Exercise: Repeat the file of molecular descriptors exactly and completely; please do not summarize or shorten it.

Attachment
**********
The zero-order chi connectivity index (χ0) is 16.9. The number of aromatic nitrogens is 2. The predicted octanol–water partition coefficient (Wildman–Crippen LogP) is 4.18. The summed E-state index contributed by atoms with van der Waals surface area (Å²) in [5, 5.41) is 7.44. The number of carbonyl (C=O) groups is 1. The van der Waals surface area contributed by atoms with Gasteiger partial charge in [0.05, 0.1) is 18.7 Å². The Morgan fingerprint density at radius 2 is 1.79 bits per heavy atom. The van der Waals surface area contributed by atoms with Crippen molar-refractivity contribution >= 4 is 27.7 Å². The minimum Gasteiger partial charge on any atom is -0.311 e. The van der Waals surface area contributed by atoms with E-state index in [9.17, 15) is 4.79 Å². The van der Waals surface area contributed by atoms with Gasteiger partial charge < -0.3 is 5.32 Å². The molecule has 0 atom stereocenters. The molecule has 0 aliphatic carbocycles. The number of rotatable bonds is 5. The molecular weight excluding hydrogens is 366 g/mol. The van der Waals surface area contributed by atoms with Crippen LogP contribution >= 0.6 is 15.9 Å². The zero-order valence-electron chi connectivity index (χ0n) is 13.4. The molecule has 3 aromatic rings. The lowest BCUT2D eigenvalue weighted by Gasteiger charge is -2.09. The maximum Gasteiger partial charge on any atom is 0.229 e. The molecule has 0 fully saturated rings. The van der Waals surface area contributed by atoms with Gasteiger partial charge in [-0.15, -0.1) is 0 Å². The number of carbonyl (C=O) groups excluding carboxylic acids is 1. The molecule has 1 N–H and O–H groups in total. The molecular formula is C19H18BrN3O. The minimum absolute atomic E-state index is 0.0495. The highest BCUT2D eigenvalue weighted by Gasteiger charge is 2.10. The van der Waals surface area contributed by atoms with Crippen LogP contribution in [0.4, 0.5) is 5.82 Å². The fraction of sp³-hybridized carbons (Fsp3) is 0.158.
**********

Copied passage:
The zero-order chi connectivity index (χ0) is 16.9. The number of aromatic nitrogens is 2. The predicted octanol–water partition coefficient (Wildman–Crippen LogP) is 4.18. The summed E-state index contributed by atoms with van der Waals surface area (Å²) in [5, 5.41) is 7.44. The number of carbonyl (C=O) groups is 1. The van der Waals surface area contributed by atoms with Gasteiger partial charge in [0.05, 0.1) is 18.7 Å². The Morgan fingerprint density at radius 2 is 1.79 bits per heavy atom. The van der Waals surface area contributed by atoms with Crippen molar-refractivity contribution >= 4 is 27.7 Å². The minimum Gasteiger partial charge on any atom is -0.311 e. The van der Waals surface area contributed by atoms with E-state index in [9.17, 15) is 4.79 Å². The van der Waals surface area contributed by atoms with Gasteiger partial charge < -0.3 is 5.32 Å². The molecule has 0 atom stereocenters. The molecule has 0 aliphatic carbocycles. The number of rotatable bonds is 5. The molecular weight excluding hydrogens is 366 g/mol. The van der Waals surface area contributed by atoms with Crippen LogP contribution >= 0.6 is 15.9 Å². The zero-order valence-electron chi connectivity index (χ0n) is 13.4. The molecule has 3 aromatic rings. The lowest BCUT2D eigenvalue weighted by Gasteiger charge is -2.09. The maximum Gasteiger partial charge on any atom is 0.229 e. The molecule has 0 fully saturated rings. The van der Waals surface area contributed by atoms with Gasteiger partial charge in [-0.15, -0.1) is 0 Å². The number of carbonyl (C=O) groups excluding carboxylic acids is 1. The molecule has 1 N–H and O–H groups in total. The molecular formula is C19H18BrN3O. The minimum absolute atomic E-state index is 0.0495. The highest BCUT2D eigenvalue weighted by Gasteiger charge is 2.10. The van der Waals surface area contributed by atoms with Crippen LogP contribution in [0.4, 0.5) is 5.82 Å². The fraction of sp³-hybridized carbons (Fsp3) is 0.158.